Dear Mrs. Crabapple, We will miss you. Love, Herb.

When a small group of marketing professionals decided to name this company LoveClients, it’s clear they were making a promise of fanatical support and service.

With that said, no matter how hard we try, how hard we work, or how good our intentions may be in delivering our promised service offering, we still manage to upset at least a handful of clients each year. Given our scale, and the number of clients we service, that is a very small %, though wouldn’t it be great to get that number to Zero?

Sometimes it’s a misunderstanding, often it is human error or bad expectation management, and oftentimes it’s ego or finances weighing in on the kerfuffle. The point is, regardless of how hard a company tries to keep every client as satisfied as possible, there are always going to be problems that arise from both sides of the fence.

Why do disagreements occur between customers and businesses?

We don’t think there is any one reason, other than that there are human beings involved in the collaboration. We all have our own ideas, opinions and expectations of one another in a working relationship, and even though we have spent literally hundreds of thousands of dollars building a custom collaboration system (TheHub) to manage the accountability and work flow process of the campaigns we run, no piece of software will ever have an answer for a client, employee or contributor who is having a bad day.

We’re human, we all experience those days.

But, isn’t the customer always right?

This old adage is heralded by any well trained customer service rep that did their training in the last 30 years, and for good reason: without customers, there IS no business. What’s key however, is to remember that the customer is right only so as long as they are still a customer. At some point, a customer can change roles. Should a shoplifter in a supermarket still be treated as a customer?

As a business owner, you’re in business to be in business. And when in business you do not have to accept every customer. In fact, you can and should draw the line at customers lying to take advantage, stealing, or being abusive. As a business owner it is in your interests to know which type of customers you should service, and which you should simply not cater to.

That may sound harsh, and go against anything you have read about customer service – though isn’t it far more advantageous to spend your time servicing the right type of customers, and having the time to service them well, than trying to be everything to everyone?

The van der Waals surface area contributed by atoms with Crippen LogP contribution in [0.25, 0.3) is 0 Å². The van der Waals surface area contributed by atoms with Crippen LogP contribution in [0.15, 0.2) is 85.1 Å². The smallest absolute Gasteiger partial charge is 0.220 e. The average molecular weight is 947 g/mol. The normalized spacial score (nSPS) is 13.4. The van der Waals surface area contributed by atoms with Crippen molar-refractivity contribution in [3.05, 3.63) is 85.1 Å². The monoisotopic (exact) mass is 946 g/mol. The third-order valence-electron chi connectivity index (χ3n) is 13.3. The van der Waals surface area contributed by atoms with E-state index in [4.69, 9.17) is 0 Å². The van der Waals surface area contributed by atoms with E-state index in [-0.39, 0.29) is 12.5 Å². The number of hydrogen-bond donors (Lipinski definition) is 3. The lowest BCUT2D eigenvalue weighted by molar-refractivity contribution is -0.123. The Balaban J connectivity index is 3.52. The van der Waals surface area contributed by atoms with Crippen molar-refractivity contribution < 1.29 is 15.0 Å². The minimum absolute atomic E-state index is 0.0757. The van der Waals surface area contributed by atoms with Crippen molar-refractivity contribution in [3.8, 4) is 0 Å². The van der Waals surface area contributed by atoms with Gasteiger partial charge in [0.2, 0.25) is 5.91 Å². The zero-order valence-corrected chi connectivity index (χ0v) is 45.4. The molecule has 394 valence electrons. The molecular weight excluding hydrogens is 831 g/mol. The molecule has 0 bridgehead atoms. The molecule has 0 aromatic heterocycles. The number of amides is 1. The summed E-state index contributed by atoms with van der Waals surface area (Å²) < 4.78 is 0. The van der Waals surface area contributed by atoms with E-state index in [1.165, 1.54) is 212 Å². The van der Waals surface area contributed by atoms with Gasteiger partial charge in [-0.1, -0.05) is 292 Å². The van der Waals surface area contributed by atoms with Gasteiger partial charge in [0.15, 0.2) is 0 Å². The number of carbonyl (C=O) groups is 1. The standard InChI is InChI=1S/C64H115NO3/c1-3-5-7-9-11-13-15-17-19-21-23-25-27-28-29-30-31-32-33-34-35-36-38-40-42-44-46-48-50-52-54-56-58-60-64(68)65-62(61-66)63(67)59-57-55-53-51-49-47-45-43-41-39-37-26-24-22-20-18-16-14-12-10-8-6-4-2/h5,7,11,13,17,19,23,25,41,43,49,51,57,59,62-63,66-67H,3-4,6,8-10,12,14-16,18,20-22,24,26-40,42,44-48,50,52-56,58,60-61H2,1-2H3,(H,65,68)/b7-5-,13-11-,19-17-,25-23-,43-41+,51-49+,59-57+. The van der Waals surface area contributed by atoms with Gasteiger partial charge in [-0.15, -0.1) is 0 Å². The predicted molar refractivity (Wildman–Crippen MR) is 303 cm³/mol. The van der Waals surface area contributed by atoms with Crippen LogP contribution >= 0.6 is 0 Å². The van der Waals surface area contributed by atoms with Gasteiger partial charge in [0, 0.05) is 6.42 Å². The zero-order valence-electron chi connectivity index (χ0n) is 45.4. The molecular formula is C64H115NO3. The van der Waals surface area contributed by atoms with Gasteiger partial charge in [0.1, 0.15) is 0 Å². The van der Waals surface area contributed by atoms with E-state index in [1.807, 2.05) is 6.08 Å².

We love our clients, and we love the campaigns we work on for them, but unfortunately when most businesses think that “the more customers the better”, they’re usually wrong. Some customers are quite simply bad for business.

Surely, every relationship can be salvaged

In a perfect world, every customer relationship could and should be salvaged in the light of confrontation or disagreement; but only up until the point that the value of the relationship outweighs the risk.

There is a reason why a credit card company freezes credit, or a Telephone company cuts the line if bills go unpaid. They are weighing up risk. It is in their respective interest to keep their paying customers, if the customer is meeting their side of the arrangement. The moment the risk gets to be too great, is the exact moment the relationship becomes unsalvageable.

Know when to say No.

A story I overheard in a hotel-lobby bar from a Southwest pilot passing through, has stuck with me to this day. He spoke of a female passenger who traveled frequently with his airline. The woman was apparently in a constant state of disappointment with every aspect of Southwest’s service. So much so that within the company they began to name her the “Southwest Pen Pal”, as after every flight she took, she would spend the time to send the airline a written complaint.

The complaints varied from problems with in flight meals, to the flight attendants’ uniforms, the check in counters and seat allocation. Each time she wrote, as company procedure required, someone within the organization had to investigate each matter & take the time to reply.

Her final letter, littered with a shopping list of complaints, was finally pushed up the tree and landed on the CEO’s desk (Herb Kelleher), requesting that he reply personally.

Swiftly he wrote back and said, ‘Dear Mrs. Crabapple, We will miss you. Love, Herb.’”

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